common errors in English improve your English Learn English

Language tip of the week: till

Learn English with Macmillan DictionaryIn this weekly post, we bring more useful content from the Macmillan Dictionary to English language learners. These tips are usually based on areas of English which learners find difficult, e.g. spelling, grammar, collocation, synonyms, etc.

This week’s language tip helps with using the preposition and conjunction till. Till and until mean the same, but till is less formal and is used mainly in speech and informal writing. In academic writing and professional reports, until is much more frequent:

✗ Our government used the death penalty as a deterrent till 1989.
✓ Our government used the death penalty as a deterrent until 1989.
✗ He published a prose work and a few poems, but did not achieve success till he turned to play writing.
✓ He published a prose work and a few poems, but did not achieve success until he turned to play writing.

Till is sometimes written til or ’til.

More language tips

Browse the list under the ‘language tips‘ tag here on the blog for more useful language tips.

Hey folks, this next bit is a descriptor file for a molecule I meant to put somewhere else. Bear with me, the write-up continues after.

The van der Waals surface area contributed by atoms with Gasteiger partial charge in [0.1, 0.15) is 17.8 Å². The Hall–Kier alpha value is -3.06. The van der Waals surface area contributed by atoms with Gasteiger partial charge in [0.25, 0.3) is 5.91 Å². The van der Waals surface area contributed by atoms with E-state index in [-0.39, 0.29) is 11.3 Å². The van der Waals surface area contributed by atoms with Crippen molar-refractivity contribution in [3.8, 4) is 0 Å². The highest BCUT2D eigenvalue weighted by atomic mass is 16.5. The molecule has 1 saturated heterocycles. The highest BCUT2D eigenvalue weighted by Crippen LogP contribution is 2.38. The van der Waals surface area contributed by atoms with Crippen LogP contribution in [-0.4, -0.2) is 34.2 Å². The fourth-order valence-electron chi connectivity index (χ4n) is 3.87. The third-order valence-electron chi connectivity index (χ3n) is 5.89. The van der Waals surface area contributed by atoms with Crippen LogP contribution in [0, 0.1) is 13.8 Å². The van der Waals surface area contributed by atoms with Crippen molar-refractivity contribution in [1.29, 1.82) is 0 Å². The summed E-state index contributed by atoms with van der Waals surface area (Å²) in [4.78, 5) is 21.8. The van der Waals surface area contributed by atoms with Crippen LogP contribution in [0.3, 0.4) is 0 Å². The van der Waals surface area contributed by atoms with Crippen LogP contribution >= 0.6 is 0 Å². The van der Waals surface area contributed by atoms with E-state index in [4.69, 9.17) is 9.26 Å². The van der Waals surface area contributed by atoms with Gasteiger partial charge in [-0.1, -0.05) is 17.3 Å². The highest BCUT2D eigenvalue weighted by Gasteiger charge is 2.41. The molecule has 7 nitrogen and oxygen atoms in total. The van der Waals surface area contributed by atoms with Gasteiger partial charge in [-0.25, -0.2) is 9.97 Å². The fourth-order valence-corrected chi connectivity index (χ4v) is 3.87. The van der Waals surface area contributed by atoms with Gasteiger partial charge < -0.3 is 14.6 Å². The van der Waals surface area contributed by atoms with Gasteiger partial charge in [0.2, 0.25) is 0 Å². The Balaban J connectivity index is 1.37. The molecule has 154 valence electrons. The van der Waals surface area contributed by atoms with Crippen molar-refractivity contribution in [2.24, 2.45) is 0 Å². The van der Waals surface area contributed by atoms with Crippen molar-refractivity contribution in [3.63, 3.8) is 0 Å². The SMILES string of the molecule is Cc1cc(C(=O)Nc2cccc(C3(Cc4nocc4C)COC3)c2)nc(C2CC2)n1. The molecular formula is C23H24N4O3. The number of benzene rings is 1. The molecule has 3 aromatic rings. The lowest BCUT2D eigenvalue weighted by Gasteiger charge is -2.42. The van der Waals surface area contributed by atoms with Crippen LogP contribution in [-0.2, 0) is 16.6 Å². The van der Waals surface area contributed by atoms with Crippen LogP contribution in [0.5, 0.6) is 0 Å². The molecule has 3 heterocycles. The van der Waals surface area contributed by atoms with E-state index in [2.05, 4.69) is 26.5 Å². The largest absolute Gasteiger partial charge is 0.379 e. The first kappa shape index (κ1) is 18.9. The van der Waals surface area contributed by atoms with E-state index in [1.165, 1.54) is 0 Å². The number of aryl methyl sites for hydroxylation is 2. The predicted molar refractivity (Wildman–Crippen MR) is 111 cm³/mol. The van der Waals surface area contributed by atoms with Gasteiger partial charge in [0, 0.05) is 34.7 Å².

Would you like to improve your vocabulary? Follow our daily tweets @MacLearnEnglish or visit our Learn English Facebook Page.

Email this Post Email this Post

About the author

Liz Potter

Liz Potter


  • I’m very curious to know the basis of your claim that “till” is informal. It certainly is NOT inappropriate in the sentences you’ve marked with an x; I’m afraid you’re spreading a shibboleth. Till (thus spelled) is an older English word than until, not a clipping. So what’s your evidence?

  • Hi Jan. Thanks for your comment. While it is true that ’till’ is older than ‘until’, it is widely regarded as more informal. I don’t think this is a shibboleth and did not say that it was a clipping of ‘until’, just a less formal alternative. So we are not saying ‘till’ is wrong, we are saying it is less appropriate than ‘until’ in certain contexts, specifically formal or academic writing. Our evidence shows that ‘till’ is very little used in those types of contexts (around 10-15 uses per million words, against 300 per million for until) whereas it tends to be overused in learners’ writing (50 uses per million against 150 for until). ‘Until’ is also more than ten times more common than ‘till’ in an academic subset of the written element of the British National Corpus, so the evidence seems pretty clear. Since the purpose of our language tips is to give learners of English advice on appropriate usage, it seems reasonable to warn them against using ‘till’ in formal contexts.

Leave a Comment